Embracing Imperfections and Authenticity at Work
Do you have a “work self” and a “home self”?
As a career coach and psychotherapist, many of the clients I work with describe feeling like they have to wear a mask at work to fake being smart enough. Or they say they don’t feel creative and alive at their office. “Why do I freeze at work?” “Why do the best parts of myself not show up?” or “Why do I not click with my coworkers?” they want to know. For some, it’s the other way around: They feel more like themselves at work than at home.
But the way we show-up to work has less to do with where we are and more to do with how safe we feel in showing up as our authentic selves.
Brené Brown said, “the core of authenticity is the courage to be imperfect, to be vulnerable…” And according to a Psychology Today article, “to be authentic means you are able to express and share what you think or feel in a relatively unadulterated form.” Taken together, we could say that authenticity is being able to say how you think or feel, even if it is imperfect, without fear of judgement or retaliation.
As it turns out, this sort of authenticity plays a big role in professional success. Google conducted research to find out why some teams succeed and others failed. Their research showed that teams who share their authentic selves with co-workers perform better.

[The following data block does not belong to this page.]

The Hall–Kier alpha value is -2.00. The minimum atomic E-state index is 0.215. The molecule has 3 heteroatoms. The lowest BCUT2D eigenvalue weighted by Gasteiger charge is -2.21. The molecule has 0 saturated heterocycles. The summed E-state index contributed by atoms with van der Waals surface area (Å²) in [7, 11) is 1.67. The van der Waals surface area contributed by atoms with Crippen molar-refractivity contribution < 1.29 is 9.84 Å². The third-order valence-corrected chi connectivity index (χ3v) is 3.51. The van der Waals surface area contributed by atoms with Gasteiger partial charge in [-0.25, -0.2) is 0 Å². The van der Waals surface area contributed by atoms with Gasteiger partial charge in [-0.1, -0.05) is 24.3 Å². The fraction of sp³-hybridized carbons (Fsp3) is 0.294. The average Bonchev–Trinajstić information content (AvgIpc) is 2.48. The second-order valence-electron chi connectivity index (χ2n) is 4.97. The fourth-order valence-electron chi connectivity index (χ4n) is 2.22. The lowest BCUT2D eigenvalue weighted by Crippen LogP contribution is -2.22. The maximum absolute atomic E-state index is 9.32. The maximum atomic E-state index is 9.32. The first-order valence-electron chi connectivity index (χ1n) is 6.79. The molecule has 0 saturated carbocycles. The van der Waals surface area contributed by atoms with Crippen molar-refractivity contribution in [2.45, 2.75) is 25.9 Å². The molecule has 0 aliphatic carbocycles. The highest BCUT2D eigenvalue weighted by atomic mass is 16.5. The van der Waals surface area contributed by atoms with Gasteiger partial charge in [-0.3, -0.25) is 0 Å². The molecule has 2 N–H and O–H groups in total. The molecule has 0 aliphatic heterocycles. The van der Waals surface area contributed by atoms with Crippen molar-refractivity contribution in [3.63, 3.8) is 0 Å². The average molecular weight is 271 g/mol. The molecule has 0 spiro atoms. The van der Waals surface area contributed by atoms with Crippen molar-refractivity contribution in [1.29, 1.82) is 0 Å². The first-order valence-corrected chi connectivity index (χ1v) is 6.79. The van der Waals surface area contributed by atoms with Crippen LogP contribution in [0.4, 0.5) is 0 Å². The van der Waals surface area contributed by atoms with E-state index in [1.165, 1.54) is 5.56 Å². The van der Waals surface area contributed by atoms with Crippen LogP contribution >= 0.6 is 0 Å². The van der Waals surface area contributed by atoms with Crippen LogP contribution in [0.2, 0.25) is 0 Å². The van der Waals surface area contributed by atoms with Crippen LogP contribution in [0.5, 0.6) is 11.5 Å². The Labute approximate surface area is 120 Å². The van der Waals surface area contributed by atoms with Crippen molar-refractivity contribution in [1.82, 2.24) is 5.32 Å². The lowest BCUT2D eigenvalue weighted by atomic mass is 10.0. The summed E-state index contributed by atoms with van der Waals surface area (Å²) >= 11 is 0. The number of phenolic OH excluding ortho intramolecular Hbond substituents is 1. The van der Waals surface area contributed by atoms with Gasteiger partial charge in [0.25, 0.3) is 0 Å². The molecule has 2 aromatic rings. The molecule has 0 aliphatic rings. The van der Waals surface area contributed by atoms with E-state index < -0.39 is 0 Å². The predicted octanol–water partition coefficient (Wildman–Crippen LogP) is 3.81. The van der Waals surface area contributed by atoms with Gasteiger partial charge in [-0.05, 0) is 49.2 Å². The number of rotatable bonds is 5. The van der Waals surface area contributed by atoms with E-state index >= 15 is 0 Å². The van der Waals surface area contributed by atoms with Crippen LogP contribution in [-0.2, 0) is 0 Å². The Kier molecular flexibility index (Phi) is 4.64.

Furthermore, psychological safety, the sense of trust, respect, and acceptance created in an authentic workplace, is the determining factor to team success. Said another way, our ability to be authentic with others is related to the psychological safety we feel in our environments.
Psychological safety can be created when conversations go beyond the superficial, and people feel they can share about what’s going on in different areas of life without judgment. Why? Because people want to connect and talk with people who are just as human as they are; people who are not perfect.
It sounds like a carefree way of being in the world, to let all the parts of your personality shine through, but it can be hard if there isn’t a sense of trust built into personal or professional relationships.